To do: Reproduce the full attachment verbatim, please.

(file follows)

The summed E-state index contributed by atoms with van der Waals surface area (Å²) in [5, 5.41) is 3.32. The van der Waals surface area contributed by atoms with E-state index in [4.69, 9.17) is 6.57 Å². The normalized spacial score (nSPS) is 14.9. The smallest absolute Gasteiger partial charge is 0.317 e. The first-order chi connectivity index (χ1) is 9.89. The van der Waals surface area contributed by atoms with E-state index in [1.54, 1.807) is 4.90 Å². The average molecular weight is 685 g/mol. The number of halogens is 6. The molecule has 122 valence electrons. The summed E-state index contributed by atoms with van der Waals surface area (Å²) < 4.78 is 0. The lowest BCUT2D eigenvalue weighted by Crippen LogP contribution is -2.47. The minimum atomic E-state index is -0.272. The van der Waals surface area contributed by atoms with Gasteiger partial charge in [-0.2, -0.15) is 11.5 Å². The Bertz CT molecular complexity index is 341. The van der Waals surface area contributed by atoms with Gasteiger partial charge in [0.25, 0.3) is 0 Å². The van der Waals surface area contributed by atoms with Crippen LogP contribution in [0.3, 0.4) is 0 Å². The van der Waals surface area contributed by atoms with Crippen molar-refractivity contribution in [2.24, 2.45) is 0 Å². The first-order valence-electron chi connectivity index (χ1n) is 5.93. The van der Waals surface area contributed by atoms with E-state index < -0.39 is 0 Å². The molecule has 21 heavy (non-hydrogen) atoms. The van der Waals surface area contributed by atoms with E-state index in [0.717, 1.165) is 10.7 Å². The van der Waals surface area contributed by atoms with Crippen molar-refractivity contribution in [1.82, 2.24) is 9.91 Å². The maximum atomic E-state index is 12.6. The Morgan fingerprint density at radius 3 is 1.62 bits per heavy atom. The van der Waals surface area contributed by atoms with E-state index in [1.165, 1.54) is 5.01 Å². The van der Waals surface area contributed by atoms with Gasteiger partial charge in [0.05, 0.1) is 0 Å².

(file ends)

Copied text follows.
The summed E-state index contributed by atoms with van der Waals surface area (Å²) in [5, 5.41) is 3.32. The van der Waals surface area contributed by atoms with E-state index in [4.69, 9.17) is 6.57 Å². The normalized spacial score (nSPS) is 14.9. The smallest absolute Gasteiger partial charge is 0.317 e. The first-order chi connectivity index (χ1) is 9.89. The van der Waals surface area contributed by atoms with E-state index in [1.54, 1.807) is 4.90 Å². The average molecular weight is 685 g/mol. The number of halogens is 6. The molecule has 122 valence electrons. The summed E-state index contributed by atoms with van der Waals surface area (Å²) < 4.78 is 0. The lowest BCUT2D eigenvalue weighted by Crippen LogP contribution is -2.47. The minimum atomic E-state index is -0.272. The van der Waals surface area contributed by atoms with Gasteiger partial charge in [-0.2, -0.15) is 11.5 Å². The Bertz CT molecular complexity index is 341. The van der Waals surface area contributed by atoms with Gasteiger partial charge in [0.25, 0.3) is 0 Å². The van der Waals surface area contributed by atoms with Crippen LogP contribution in [0.3, 0.4) is 0 Å². The van der Waals surface area contributed by atoms with Crippen molar-refractivity contribution in [2.24, 2.45) is 0 Å². The first-order valence-electron chi connectivity index (χ1n) is 5.93. The van der Waals surface area contributed by atoms with E-state index < -0.39 is 0 Å². The molecule has 21 heavy (non-hydrogen) atoms. The van der Waals surface area contributed by atoms with E-state index in [0.717, 1.165) is 10.7 Å². The van der Waals surface area contributed by atoms with Crippen molar-refractivity contribution in [1.82, 2.24) is 9.91 Å². The maximum atomic E-state index is 12.6. The Morgan fingerprint density at radius 3 is 1.62 bits per heavy atom. The van der Waals surface area contributed by atoms with E-state index in [1.165, 1.54) is 5.01 Å². The van der Waals surface area contributed by atoms with Gasteiger partial charge in [0.05, 0.1) is 0 Å².